Becoming a freelancer can be liberating. You have the freedom to set up shop anywhere you’d like and conduct business from the kitchen, your home office or a coffee shop, or at 35,000 feet. Freelancing has dramatically reshaped how we think about work and empowered individuals to pursue a living without the constraints of the traditional 9-to-5 workday.
A sole proprietorship – the default freelancer business structure – is an unincorporated business that one person owns and runs. However, just because your business blurs the traditional lines of the working world doesn’t mean you can ignore laws and regulations about business licenses and other matters.
In fact, there’s a good chance you have some municipal rules to follow if you conduct business – even as a sole proprietor.
If you’re the sole owner of an LLC, you’re not a sole proprietor. The LLC has a legal identity separate from you, while you’re personally responsible for your business debts and obligations if you’re a sole proprietor.
Freelancers and solopreneurs choose to run sole proprietorships for many reasons. They’re effortless to form and have minimal costs. But because a sole proprietorship is so uncomplicated, you may be lulled into a sense of complacency about rules and regulations.
Some sole proprietors assume they’re exempt from business license restrictions because they run a one-person operation or work online. This assumption is inaccurate and can lead to legal issues down the line.
Here are some crucial things for sole proprietors to know about business licenses.
Sole proprietors are responsible for finding out if they need a business license.
Federal, state, county and city governments issue business licenses. Even if the federal government doesn’t require you to get a business license, your state, county or city may have its own requirements. You will likely be required to get at least one business license or permit between federal, state, county and city requirements.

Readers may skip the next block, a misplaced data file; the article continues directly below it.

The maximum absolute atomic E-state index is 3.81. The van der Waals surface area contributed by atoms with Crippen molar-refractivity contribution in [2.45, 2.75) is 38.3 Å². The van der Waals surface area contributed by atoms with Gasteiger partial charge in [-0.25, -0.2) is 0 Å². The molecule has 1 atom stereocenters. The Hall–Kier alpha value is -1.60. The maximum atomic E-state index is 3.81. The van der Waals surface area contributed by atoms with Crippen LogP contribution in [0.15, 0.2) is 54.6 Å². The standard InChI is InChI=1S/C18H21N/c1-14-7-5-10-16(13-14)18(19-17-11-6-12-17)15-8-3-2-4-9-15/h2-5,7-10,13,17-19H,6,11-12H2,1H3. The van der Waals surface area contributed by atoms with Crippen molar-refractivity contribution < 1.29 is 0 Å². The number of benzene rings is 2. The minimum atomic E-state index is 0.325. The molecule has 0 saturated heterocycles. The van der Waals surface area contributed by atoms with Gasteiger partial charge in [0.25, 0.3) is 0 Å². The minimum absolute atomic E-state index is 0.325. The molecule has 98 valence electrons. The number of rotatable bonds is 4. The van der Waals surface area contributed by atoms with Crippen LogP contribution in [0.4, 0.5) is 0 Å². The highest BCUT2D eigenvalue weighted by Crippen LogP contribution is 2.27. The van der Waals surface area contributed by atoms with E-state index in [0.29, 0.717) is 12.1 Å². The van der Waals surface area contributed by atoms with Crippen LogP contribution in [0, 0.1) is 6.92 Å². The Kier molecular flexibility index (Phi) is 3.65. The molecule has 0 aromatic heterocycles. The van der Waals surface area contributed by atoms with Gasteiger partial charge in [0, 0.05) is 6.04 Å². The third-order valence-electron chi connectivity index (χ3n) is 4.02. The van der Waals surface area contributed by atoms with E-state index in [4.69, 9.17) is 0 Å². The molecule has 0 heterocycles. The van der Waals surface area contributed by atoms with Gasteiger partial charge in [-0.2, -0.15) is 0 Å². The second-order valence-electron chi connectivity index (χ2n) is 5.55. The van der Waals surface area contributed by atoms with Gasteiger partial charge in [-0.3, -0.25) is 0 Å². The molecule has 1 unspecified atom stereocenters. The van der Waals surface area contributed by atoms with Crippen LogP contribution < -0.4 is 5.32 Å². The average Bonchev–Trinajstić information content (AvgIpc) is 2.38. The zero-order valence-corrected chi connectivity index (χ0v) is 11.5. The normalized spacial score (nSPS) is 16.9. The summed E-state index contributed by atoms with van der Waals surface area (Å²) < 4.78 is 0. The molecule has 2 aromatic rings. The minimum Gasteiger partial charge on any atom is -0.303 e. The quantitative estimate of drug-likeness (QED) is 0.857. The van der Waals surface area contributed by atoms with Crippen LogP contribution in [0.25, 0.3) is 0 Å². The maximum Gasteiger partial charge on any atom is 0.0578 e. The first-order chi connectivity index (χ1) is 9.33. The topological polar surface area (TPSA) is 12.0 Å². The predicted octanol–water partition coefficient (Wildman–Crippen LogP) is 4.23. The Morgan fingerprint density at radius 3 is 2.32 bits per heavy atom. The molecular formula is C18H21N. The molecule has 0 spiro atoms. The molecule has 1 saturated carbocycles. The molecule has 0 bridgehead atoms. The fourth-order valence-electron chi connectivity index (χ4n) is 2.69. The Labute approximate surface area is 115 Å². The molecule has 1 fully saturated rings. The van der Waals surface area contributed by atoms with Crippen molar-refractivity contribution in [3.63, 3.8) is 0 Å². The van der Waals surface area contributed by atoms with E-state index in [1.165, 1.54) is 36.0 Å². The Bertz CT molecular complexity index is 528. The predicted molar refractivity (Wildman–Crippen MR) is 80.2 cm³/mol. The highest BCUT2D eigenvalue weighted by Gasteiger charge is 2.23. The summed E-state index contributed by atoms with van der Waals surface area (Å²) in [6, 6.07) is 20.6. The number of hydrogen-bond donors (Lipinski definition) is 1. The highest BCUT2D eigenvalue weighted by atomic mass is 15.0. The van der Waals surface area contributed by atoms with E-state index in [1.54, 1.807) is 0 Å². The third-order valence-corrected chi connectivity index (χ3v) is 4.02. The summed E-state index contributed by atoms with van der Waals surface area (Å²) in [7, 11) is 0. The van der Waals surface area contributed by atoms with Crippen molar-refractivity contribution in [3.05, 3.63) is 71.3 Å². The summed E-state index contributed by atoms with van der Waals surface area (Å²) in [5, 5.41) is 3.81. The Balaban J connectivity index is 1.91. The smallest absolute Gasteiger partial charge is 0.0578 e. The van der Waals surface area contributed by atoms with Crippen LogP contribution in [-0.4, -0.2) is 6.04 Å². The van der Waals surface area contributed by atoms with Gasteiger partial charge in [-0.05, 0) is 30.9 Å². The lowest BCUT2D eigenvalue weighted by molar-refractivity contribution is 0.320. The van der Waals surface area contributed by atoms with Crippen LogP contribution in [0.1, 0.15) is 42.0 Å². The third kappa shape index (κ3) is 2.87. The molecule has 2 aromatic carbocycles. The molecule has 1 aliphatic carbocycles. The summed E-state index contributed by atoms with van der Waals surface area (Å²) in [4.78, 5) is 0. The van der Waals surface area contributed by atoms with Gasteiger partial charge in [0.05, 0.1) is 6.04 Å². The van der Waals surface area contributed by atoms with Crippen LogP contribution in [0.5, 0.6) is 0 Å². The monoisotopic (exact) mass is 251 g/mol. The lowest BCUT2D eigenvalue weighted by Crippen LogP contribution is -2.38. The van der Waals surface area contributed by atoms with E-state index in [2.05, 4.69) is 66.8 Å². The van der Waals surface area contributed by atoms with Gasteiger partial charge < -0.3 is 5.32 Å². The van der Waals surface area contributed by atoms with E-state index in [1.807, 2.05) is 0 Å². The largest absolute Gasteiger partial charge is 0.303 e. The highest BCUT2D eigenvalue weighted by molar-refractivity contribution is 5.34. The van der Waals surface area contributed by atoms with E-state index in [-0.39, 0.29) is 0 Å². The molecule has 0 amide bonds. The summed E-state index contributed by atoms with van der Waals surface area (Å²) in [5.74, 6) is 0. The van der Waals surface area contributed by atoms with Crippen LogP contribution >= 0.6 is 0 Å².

Generally speaking, regulated businesses are more likely to need business licenses at the federal and state levels. For example, if you make jewelry and sell it at festivals, you are less likely to need a state business license than if you open a restaurant. There’s little potential harm if a customer’s jewelry breaks prematurely. It’s much more severe if a restaurant has a food poisoning incident because it didn’t follow food-handling rules.
If a federal agency, commission, association or board regulates your industry, you’ll need a federal certificate in addition to a business license. These industries include:
Sole proprietors should check federal, state, county and city requirements for licenses and permits.
Sole proprietors may need various licenses to operate legally. Some of these licenses include the following:
As a starting point, sole proprietors should contact their local Small Business Administration (SBA). The SBA operates numerous Small Business Development Centers that can advise on necessary licenses and how to get them.
When it comes to business licenses, location matters. For example, if you live in an unincorporated area of a county, you will likely apply for a business license through the county instead of a city. If you work in a city, you’ll need to check the city’s website to see if it requires businesses to obtain permits.
When applying for licenses and permits, sole proprietors should work from the top down:
It may be tempting to think your operation doesn’t need licenses and permits because you work from home. Federal, state and local governments will notice eventually. Tax revenue is critical for your community, and you could be subject to penalties for time spent operating without a license.
The freedom of running a sole proprietorship is wonderful, but it’s worth remembering that you’re still part of the business world, and it has some rules for you to follow.